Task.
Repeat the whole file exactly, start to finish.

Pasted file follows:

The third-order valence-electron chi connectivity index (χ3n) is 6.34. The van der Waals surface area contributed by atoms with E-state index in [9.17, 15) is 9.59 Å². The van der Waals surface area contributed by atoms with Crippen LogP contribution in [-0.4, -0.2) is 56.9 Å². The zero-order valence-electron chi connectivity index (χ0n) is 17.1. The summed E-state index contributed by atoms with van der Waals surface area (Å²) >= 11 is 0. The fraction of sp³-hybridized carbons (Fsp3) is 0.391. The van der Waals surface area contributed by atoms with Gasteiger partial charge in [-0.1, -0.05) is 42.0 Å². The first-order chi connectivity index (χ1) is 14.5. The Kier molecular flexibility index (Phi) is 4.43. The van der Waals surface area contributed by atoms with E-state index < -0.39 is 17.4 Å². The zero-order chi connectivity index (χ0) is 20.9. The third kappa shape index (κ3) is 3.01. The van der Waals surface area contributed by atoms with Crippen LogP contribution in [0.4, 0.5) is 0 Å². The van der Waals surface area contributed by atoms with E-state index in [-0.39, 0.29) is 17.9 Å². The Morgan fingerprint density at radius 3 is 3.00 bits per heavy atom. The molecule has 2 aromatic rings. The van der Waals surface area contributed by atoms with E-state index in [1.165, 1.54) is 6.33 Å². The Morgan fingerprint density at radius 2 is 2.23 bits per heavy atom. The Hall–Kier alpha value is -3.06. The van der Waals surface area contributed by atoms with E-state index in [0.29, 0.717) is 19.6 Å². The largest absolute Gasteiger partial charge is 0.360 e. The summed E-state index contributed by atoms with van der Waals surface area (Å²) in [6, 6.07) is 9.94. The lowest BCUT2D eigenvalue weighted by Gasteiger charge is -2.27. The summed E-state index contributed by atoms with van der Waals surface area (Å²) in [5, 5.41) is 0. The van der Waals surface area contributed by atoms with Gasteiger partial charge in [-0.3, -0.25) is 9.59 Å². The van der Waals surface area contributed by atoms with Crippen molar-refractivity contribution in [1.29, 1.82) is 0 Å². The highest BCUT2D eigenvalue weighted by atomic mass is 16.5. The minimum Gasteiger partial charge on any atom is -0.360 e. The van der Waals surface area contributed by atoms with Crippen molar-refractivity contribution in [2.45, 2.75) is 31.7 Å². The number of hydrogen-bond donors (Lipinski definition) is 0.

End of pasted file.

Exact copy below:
The third-order valence-electron chi connectivity index (χ3n) is 6.34. The van der Waals surface area contributed by atoms with E-state index in [9.17, 15) is 9.59 Å². The van der Waals surface area contributed by atoms with Crippen LogP contribution in [-0.4, -0.2) is 56.9 Å². The zero-order valence-electron chi connectivity index (χ0n) is 17.1. The summed E-state index contributed by atoms with van der Waals surface area (Å²) >= 11 is 0. The fraction of sp³-hybridized carbons (Fsp3) is 0.391. The van der Waals surface area contributed by atoms with Gasteiger partial charge in [-0.1, -0.05) is 42.0 Å². The first-order chi connectivity index (χ1) is 14.5. The Kier molecular flexibility index (Phi) is 4.43. The van der Waals surface area contributed by atoms with E-state index < -0.39 is 17.4 Å². The zero-order chi connectivity index (χ0) is 20.9. The third kappa shape index (κ3) is 3.01. The van der Waals surface area contributed by atoms with Crippen LogP contribution in [0.4, 0.5) is 0 Å². The van der Waals surface area contributed by atoms with E-state index in [-0.39, 0.29) is 17.9 Å². The Morgan fingerprint density at radius 3 is 3.00 bits per heavy atom. The molecule has 2 aromatic rings. The van der Waals surface area contributed by atoms with E-state index in [1.165, 1.54) is 6.33 Å². The Morgan fingerprint density at radius 2 is 2.23 bits per heavy atom. The Hall–Kier alpha value is -3.06. The van der Waals surface area contributed by atoms with E-state index in [0.29, 0.717) is 19.6 Å². The largest absolute Gasteiger partial charge is 0.360 e. The summed E-state index contributed by atoms with van der Waals surface area (Å²) in [6, 6.07) is 9.94. The lowest BCUT2D eigenvalue weighted by Gasteiger charge is -2.27. The summed E-state index contributed by atoms with van der Waals surface area (Å²) in [5, 5.41) is 0. The van der Waals surface area contributed by atoms with Gasteiger partial charge in [-0.3, -0.25) is 9.59 Å². The van der Waals surface area contributed by atoms with Crippen molar-refractivity contribution in [1.29, 1.82) is 0 Å². The highest BCUT2D eigenvalue weighted by atomic mass is 16.5. The minimum Gasteiger partial charge on any atom is -0.360 e. The van der Waals surface area contributed by atoms with Crippen molar-refractivity contribution in [2.45, 2.75) is 31.7 Å². The number of hydrogen-bond donors (Lipinski definition) is 0.